On February 27, 2019, David Saltman, from the Center for Communications Research, gave a talk entitled, “Breaking the Enigma the First Time,” about the the breaking of the German code during WWII. As part of the talk, he also brought an original “Enigma” machine for the audience to examine. Enigma is our name for a German secret coding machine used extensively in World War Two. While it is well known that it was “broken”, meaning that the Allies could read messages, at Bletchley Park, the Enigma was actually first broken by the Poles, who made use of weaknesses in the machine and the protocols the Germans first followed in using the Enigma. Dr. Saltman discussed the machine, the mathematics behind the Polish success, and how important that success was.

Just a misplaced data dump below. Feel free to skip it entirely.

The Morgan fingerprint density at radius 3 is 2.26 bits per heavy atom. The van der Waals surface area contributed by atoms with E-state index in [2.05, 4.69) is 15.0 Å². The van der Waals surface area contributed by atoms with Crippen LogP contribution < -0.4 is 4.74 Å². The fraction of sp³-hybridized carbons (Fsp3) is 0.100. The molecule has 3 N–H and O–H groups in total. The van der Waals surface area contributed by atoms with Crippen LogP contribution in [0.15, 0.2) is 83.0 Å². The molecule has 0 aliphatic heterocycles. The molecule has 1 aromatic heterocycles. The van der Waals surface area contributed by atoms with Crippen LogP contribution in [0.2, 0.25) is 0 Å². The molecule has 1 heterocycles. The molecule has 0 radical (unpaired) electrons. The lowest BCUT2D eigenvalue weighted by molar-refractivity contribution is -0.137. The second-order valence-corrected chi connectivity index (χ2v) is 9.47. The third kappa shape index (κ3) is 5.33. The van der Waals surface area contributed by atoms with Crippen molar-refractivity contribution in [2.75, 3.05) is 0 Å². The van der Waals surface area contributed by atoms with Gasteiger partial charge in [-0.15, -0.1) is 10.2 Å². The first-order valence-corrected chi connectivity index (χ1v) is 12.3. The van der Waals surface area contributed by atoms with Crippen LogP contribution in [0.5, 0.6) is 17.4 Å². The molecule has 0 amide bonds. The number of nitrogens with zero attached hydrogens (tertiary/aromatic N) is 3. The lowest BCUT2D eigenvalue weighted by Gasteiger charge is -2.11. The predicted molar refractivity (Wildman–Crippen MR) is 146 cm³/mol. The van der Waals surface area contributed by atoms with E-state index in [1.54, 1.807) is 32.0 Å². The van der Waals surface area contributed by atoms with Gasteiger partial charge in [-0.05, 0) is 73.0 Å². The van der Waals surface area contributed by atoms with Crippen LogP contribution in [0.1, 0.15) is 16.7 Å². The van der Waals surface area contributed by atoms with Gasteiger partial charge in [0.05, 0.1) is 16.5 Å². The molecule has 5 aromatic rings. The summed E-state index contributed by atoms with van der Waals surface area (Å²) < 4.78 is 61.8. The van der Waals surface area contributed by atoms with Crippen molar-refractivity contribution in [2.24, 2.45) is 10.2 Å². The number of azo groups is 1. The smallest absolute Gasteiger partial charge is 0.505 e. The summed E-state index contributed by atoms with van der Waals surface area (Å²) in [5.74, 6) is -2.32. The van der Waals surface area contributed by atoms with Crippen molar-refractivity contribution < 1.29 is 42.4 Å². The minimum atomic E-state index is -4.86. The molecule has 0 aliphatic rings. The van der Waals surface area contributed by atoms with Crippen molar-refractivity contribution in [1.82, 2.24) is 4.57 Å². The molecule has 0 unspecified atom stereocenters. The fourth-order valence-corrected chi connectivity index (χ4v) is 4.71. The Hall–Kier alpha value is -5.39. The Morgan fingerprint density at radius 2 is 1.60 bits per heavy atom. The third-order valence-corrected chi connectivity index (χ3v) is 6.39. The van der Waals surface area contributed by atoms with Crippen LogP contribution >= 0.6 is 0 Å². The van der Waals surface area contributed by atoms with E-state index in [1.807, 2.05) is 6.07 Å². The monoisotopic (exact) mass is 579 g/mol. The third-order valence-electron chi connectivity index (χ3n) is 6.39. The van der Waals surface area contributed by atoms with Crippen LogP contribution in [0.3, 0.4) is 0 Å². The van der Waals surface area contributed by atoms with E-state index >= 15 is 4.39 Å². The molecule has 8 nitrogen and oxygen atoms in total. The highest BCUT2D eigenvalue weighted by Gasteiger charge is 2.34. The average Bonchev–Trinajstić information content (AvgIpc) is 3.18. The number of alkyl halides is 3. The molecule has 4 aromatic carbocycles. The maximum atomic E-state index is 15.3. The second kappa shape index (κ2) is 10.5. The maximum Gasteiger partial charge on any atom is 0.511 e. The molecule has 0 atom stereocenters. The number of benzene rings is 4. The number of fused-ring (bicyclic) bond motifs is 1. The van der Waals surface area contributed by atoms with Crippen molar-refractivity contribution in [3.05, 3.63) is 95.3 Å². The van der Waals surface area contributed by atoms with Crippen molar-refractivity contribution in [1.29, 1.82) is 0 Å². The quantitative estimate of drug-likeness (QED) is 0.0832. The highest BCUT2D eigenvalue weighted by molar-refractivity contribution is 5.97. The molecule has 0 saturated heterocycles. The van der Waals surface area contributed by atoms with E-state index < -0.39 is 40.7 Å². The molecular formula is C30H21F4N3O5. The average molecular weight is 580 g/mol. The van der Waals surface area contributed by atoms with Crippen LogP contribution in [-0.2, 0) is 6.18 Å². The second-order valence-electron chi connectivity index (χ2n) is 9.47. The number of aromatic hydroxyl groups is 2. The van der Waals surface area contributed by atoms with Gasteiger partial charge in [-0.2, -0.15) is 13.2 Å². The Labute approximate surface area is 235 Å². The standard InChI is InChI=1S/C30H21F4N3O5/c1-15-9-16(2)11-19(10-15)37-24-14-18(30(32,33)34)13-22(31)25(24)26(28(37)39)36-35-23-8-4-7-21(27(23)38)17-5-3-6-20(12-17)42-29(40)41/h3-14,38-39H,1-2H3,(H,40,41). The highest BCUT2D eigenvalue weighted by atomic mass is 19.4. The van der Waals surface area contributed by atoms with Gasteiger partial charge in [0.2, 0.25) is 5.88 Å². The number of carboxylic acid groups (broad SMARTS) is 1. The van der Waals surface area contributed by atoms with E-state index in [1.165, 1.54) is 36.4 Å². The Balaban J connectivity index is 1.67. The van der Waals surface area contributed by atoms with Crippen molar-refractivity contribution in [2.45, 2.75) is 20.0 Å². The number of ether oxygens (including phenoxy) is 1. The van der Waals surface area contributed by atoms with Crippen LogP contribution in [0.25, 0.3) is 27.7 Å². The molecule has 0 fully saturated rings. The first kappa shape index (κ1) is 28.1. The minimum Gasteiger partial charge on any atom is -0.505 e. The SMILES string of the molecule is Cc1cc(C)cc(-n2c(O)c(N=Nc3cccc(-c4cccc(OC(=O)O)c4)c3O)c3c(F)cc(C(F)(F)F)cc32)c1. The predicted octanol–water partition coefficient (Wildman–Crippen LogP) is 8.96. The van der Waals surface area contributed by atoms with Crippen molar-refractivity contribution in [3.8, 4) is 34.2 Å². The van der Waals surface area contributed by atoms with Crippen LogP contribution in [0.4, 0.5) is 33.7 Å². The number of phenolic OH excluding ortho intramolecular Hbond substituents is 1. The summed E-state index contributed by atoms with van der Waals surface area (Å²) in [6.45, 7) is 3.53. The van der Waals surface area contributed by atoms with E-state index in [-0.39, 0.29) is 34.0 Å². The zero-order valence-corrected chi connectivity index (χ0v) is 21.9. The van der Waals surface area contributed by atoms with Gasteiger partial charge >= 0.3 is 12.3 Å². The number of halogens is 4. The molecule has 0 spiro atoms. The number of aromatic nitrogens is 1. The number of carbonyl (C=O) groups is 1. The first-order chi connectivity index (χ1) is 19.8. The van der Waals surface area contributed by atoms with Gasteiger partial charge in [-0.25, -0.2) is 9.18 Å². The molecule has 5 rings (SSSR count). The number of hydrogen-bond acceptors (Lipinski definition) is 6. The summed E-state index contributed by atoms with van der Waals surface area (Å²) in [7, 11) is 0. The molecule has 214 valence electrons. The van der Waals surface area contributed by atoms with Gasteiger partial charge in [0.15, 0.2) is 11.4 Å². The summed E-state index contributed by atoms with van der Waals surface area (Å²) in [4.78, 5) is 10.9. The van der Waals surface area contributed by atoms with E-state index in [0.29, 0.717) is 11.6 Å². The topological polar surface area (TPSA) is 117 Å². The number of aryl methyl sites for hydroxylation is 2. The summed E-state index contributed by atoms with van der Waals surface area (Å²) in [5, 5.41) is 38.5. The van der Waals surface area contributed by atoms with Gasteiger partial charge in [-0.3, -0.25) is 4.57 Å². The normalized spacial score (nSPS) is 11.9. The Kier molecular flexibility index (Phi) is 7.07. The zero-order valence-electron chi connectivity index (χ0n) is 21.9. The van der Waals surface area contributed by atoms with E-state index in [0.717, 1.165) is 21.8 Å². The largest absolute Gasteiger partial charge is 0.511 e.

**Biography:** David J. Saltman has been the Director of the Center for Communications Research in Princeton, NJ, since 2007. Before his directorship, Dr. Saltman participated in several SCAMPs – the summer programs hosted by IDA’s research centers to resolve really tough problems, sometimes with remarkable success – since 1994. Dr. Saltman was formerly the Mildred Caldell and Baine Perkins Kerr Centennial Professor of mathematics at the University of Texas, Austin. His work has included studying Noether’s Problem and showing the relation to Galois theory, and giving the first counterexample to this problem over an algebraically closed field. He has studied the so-called universal division algebra, proven it retract rational for prime degrees, and constructed the first non-crossed product p algebra. He invented unramified Galois cohomology and studied the degree 3 case and the relation to the universal division algebra. Outside of pure research, he served as algebra editor and managing editor of the Transactions of Mathematics. He also is involved in mathematics education, participating, for example, in a Vertical Teams AP Calculus Project. Dr. Saltman received his Ph.D. in 1976 from Yale University and worked at both the University of Chicago and Yale before joining the University of Texas in 1982.